Is Corporate Blogging REALLY The Next Big Thing?

It was about a month ago that I stumbled upon a book entitled “Naked Conversations: How Blogs are Changing the Way Businesses Talk with Customers”. I had heard of blogs about a year ago but thought it was very much the preoccupation of people who were bored with life or people who were lonely and needed to talk to someone and it didn’t matter who. So reading the book really made me excited about finding what seems like the next big thing in knowledge management.

I was even more excited when I heard that the guest speaker at the iKMS talk I was about to attend, a Professor Peter Keen, was going to do a presentation on knowledge mobilization, with corporate blogging as a key theme. (Picture the pride on my face when I pulled out the book the moment he mentioned it!)

I vaguely recall that Scoble and Israel said in one of the chapters of the book that in the same way that the Internet was ignored and almost dismissed in the early 90s but had gone on to be so powerful an influence on people’s lives, corporate blogging would be looked back on years from now and people would realize that it had been more powerful than was earlier envisioned.

My excitement has diminished somewhat over this last week though as I begin to wonder if organizations are just going to fulfill this prophecy by starting to blog. Oops, we have too! But really, my question is will it happen because it is right thing for businesses to do or because every one else will be doing it. Would everyone be jumping on the bandwagon for fear of missing the boat and being left behind? Every one influences every other one and there we have it – corporate blogging is indeed the next big thing – a self-fulfilling prophecy!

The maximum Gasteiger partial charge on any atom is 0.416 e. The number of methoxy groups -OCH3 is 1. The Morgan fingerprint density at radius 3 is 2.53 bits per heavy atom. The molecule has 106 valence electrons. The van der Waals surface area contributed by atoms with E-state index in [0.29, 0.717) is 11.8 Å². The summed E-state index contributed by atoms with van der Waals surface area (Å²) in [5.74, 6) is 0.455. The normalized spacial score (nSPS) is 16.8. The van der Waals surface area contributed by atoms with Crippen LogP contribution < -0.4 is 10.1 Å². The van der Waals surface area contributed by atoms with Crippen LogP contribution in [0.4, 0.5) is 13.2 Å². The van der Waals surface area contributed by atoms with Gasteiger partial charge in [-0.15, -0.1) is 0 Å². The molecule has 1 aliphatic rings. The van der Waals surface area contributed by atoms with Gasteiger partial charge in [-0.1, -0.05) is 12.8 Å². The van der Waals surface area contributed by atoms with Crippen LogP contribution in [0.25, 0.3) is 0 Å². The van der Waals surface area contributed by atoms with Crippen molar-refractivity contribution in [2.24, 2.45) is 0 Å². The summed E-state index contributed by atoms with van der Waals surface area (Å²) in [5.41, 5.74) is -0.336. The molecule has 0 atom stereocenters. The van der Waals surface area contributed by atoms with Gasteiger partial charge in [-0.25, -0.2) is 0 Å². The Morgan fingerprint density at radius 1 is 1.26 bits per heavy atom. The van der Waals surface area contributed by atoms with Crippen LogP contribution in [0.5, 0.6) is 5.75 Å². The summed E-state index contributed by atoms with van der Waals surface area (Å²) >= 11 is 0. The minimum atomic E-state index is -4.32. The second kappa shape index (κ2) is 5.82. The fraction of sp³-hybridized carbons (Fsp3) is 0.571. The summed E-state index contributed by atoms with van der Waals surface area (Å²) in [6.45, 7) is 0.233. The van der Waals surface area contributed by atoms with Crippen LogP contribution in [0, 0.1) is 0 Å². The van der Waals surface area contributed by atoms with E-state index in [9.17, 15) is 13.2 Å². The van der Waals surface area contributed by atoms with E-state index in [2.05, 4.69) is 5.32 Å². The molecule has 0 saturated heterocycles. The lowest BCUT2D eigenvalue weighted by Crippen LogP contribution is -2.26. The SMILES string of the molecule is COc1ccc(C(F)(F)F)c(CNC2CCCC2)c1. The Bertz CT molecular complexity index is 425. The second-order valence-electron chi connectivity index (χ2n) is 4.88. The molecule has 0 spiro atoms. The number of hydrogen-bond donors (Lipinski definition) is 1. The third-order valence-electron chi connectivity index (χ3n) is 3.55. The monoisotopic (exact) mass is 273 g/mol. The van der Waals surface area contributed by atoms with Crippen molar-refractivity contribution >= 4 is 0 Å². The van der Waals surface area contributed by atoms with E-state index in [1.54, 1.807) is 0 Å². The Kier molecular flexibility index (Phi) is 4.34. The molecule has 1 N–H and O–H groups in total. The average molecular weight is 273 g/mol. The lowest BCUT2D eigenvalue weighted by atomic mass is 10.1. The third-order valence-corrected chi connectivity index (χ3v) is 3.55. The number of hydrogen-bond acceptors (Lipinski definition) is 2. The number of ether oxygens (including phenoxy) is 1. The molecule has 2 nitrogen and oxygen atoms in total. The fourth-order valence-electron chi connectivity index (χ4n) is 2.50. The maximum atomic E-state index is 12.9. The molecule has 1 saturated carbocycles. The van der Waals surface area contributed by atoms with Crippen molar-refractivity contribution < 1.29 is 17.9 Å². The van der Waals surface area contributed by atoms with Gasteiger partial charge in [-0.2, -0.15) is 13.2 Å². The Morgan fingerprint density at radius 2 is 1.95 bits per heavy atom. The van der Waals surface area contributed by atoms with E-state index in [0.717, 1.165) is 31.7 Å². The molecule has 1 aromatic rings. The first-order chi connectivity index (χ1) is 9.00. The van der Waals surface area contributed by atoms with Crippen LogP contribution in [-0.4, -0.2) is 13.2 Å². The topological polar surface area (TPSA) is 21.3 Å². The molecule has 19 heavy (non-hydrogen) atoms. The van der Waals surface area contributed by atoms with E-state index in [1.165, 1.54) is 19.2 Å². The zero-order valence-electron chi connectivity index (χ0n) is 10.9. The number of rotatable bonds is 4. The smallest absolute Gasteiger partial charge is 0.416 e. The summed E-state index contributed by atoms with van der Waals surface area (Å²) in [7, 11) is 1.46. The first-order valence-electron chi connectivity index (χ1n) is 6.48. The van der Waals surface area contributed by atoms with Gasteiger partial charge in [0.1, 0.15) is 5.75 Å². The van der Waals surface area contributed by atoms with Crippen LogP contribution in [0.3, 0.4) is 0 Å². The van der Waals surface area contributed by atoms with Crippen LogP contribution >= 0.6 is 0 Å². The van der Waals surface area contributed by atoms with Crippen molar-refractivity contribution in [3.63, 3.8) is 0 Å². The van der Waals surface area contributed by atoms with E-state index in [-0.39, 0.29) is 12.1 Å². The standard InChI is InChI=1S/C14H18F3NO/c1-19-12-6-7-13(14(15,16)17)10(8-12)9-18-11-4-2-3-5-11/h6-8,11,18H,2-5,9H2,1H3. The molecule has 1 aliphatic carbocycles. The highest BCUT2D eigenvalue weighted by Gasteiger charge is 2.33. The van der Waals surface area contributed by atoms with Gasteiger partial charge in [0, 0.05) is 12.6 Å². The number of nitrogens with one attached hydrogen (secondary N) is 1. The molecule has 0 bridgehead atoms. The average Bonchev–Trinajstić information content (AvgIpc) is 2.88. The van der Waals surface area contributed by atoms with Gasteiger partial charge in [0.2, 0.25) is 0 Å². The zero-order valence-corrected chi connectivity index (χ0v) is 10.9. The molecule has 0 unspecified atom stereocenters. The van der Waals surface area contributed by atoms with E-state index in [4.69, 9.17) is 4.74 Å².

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I must admit that when we were conceptualising our 2nd generation website, we included a blog because “everyone’s doing it”. But if we’re doing something for the sake of doing it, the burden of sustaining it will soon be felt. So far, however, i find blogging rather cathartic. But I wonder how many organisations are prepared to offer this form of catharsis to their employees? How much honesty must they have, to lay themselves bare in public? How much earnestness must they have, to want to deal with the intractable issues that will most cetainly arise? If they’re neither prepared to be honest nor to deal with what could potentially be a can of worms, then it’d be better for them not to jump on the bandwagon at all.